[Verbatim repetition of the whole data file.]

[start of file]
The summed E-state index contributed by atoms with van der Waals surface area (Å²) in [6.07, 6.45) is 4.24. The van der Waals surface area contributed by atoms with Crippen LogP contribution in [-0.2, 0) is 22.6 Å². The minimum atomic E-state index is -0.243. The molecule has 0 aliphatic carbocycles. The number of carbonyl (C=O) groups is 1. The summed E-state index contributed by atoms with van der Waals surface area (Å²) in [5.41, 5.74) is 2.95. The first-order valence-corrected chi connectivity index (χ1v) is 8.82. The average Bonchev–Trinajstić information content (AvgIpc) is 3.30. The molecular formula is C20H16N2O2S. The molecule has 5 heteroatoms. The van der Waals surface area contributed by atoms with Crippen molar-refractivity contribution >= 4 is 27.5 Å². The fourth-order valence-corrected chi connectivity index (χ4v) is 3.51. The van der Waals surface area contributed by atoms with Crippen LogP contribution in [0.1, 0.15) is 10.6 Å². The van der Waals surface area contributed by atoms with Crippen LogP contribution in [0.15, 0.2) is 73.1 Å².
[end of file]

The summed E-state index contributed by atoms with van der Waals surface area (Å²) in [6.07, 6.45) is 4.24. The van der Waals surface area contributed by atoms with Crippen LogP contribution in [-0.2, 0) is 22.6 Å². The minimum atomic E-state index is -0.243. The molecule has 0 aliphatic carbocycles. The number of carbonyl (C=O) groups is 1. The summed E-state index contributed by atoms with van der Waals surface area (Å²) in [5.41, 5.74) is 2.95. The first-order valence-corrected chi connectivity index (χ1v) is 8.82. The average Bonchev–Trinajstić information content (AvgIpc) is 3.30. The molecular formula is C20H16N2O2S. The molecule has 5 heteroatoms. The van der Waals surface area contributed by atoms with Crippen molar-refractivity contribution >= 4 is 27.5 Å². The fourth-order valence-corrected chi connectivity index (χ4v) is 3.51. The van der Waals surface area contributed by atoms with Crippen LogP contribution in [0.1, 0.15) is 10.6 Å². The van der Waals surface area contributed by atoms with Crippen LogP contribution in [0.15, 0.2) is 73.1 Å².